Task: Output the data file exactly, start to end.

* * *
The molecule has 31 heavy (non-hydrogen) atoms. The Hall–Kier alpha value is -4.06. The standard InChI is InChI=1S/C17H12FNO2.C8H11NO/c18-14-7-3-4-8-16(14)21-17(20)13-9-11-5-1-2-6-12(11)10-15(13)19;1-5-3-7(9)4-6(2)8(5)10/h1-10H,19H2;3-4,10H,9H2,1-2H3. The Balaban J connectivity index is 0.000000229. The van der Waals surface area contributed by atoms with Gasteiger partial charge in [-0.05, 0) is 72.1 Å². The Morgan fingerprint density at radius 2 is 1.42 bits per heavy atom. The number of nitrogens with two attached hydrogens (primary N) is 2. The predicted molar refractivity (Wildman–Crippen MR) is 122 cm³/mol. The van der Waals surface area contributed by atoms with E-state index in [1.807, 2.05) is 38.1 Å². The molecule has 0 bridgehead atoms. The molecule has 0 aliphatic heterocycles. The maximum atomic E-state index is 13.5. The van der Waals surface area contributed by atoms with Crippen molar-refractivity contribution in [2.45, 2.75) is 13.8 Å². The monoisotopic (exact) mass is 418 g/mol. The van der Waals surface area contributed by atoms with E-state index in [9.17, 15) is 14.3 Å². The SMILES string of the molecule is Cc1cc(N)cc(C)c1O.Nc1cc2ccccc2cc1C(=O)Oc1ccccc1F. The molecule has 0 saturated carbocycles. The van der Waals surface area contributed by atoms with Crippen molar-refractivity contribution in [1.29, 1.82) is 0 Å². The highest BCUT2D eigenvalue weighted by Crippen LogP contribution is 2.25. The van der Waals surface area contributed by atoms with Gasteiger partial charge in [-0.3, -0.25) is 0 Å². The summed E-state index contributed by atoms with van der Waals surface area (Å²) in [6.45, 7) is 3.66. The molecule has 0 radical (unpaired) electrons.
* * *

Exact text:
The molecule has 31 heavy (non-hydrogen) atoms. The Hall–Kier alpha value is -4.06. The standard InChI is InChI=1S/C17H12FNO2.C8H11NO/c18-14-7-3-4-8-16(14)21-17(20)13-9-11-5-1-2-6-12(11)10-15(13)19;1-5-3-7(9)4-6(2)8(5)10/h1-10H,19H2;3-4,10H,9H2,1-2H3. The Balaban J connectivity index is 0.000000229. The van der Waals surface area contributed by atoms with Gasteiger partial charge in [-0.05, 0) is 72.1 Å². The Morgan fingerprint density at radius 2 is 1.42 bits per heavy atom. The number of nitrogens with two attached hydrogens (primary N) is 2. The predicted molar refractivity (Wildman–Crippen MR) is 122 cm³/mol. The van der Waals surface area contributed by atoms with E-state index in [1.807, 2.05) is 38.1 Å². The molecule has 0 bridgehead atoms. The molecule has 0 aliphatic heterocycles. The maximum atomic E-state index is 13.5. The van der Waals surface area contributed by atoms with Crippen molar-refractivity contribution in [2.45, 2.75) is 13.8 Å². The monoisotopic (exact) mass is 418 g/mol. The van der Waals surface area contributed by atoms with E-state index in [9.17, 15) is 14.3 Å². The SMILES string of the molecule is Cc1cc(N)cc(C)c1O.Nc1cc2ccccc2cc1C(=O)Oc1ccccc1F. The molecule has 0 saturated carbocycles. The van der Waals surface area contributed by atoms with Crippen molar-refractivity contribution in [1.29, 1.82) is 0 Å². The highest BCUT2D eigenvalue weighted by Crippen LogP contribution is 2.25. The van der Waals surface area contributed by atoms with Gasteiger partial charge in [-0.3, -0.25) is 0 Å². The summed E-state index contributed by atoms with van der Waals surface area (Å²) in [6.45, 7) is 3.66. The molecule has 0 radical (unpaired) electrons.